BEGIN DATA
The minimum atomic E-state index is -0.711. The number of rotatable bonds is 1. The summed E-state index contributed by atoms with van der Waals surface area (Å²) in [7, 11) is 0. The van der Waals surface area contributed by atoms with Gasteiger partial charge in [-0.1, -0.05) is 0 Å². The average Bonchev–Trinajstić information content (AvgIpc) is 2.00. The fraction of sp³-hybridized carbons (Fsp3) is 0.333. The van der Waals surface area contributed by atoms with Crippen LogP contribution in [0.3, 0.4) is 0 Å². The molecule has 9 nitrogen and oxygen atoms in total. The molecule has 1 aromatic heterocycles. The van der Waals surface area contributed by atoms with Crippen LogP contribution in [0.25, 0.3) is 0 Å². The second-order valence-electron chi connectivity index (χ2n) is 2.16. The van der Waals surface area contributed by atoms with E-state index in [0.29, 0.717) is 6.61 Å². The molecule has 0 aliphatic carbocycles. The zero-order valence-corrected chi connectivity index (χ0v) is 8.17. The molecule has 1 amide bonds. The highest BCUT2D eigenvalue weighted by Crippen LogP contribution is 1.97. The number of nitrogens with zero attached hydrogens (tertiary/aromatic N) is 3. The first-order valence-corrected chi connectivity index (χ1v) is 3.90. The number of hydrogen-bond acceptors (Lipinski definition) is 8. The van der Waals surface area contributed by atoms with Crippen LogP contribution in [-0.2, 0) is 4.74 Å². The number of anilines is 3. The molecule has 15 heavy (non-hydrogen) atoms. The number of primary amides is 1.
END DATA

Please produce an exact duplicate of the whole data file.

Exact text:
The minimum atomic E-state index is -0.711. The number of rotatable bonds is 1. The summed E-state index contributed by atoms with van der Waals surface area (Å²) in [7, 11) is 0. The van der Waals surface area contributed by atoms with Gasteiger partial charge in [-0.1, -0.05) is 0 Å². The average Bonchev–Trinajstić information content (AvgIpc) is 2.00. The fraction of sp³-hybridized carbons (Fsp3) is 0.333. The van der Waals surface area contributed by atoms with Crippen LogP contribution in [0.3, 0.4) is 0 Å². The molecule has 9 nitrogen and oxygen atoms in total. The molecule has 1 aromatic heterocycles. The van der Waals surface area contributed by atoms with Crippen LogP contribution in [0.25, 0.3) is 0 Å². The second-order valence-electron chi connectivity index (χ2n) is 2.16. The van der Waals surface area contributed by atoms with E-state index in [0.29, 0.717) is 6.61 Å². The molecule has 0 aliphatic carbocycles. The zero-order valence-corrected chi connectivity index (χ0v) is 8.17. The molecule has 1 amide bonds. The highest BCUT2D eigenvalue weighted by Crippen LogP contribution is 1.97. The number of nitrogens with zero attached hydrogens (tertiary/aromatic N) is 3. The first-order valence-corrected chi connectivity index (χ1v) is 3.90. The number of hydrogen-bond acceptors (Lipinski definition) is 8. The van der Waals surface area contributed by atoms with Crippen LogP contribution in [-0.2, 0) is 4.74 Å². The number of anilines is 3. The molecule has 15 heavy (non-hydrogen) atoms. The number of primary amides is 1.